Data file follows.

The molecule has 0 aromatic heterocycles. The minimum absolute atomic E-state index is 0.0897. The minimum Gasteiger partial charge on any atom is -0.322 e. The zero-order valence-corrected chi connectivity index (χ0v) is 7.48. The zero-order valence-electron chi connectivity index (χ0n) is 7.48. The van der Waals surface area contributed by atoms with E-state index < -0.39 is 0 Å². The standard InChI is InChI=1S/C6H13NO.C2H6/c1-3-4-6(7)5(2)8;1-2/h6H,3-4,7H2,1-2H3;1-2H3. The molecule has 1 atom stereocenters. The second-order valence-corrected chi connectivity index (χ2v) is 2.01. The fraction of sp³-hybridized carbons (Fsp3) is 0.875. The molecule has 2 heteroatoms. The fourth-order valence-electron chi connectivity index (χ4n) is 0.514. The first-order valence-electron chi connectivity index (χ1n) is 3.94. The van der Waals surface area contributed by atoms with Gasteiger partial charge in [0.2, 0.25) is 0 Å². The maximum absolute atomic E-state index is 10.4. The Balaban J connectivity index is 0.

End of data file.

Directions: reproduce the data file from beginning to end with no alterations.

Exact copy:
The molecule has 0 aromatic heterocycles. The minimum absolute atomic E-state index is 0.0897. The minimum Gasteiger partial charge on any atom is -0.322 e. The zero-order valence-corrected chi connectivity index (χ0v) is 7.48. The zero-order valence-electron chi connectivity index (χ0n) is 7.48. The van der Waals surface area contributed by atoms with E-state index < -0.39 is 0 Å². The standard InChI is InChI=1S/C6H13NO.C2H6/c1-3-4-6(7)5(2)8;1-2/h6H,3-4,7H2,1-2H3;1-2H3. The molecule has 1 atom stereocenters. The second-order valence-corrected chi connectivity index (χ2v) is 2.01. The fraction of sp³-hybridized carbons (Fsp3) is 0.875. The molecule has 2 heteroatoms. The fourth-order valence-electron chi connectivity index (χ4n) is 0.514. The first-order valence-electron chi connectivity index (χ1n) is 3.94. The van der Waals surface area contributed by atoms with Gasteiger partial charge in [0.2, 0.25) is 0 Å². The maximum absolute atomic E-state index is 10.4. The Balaban J connectivity index is 0.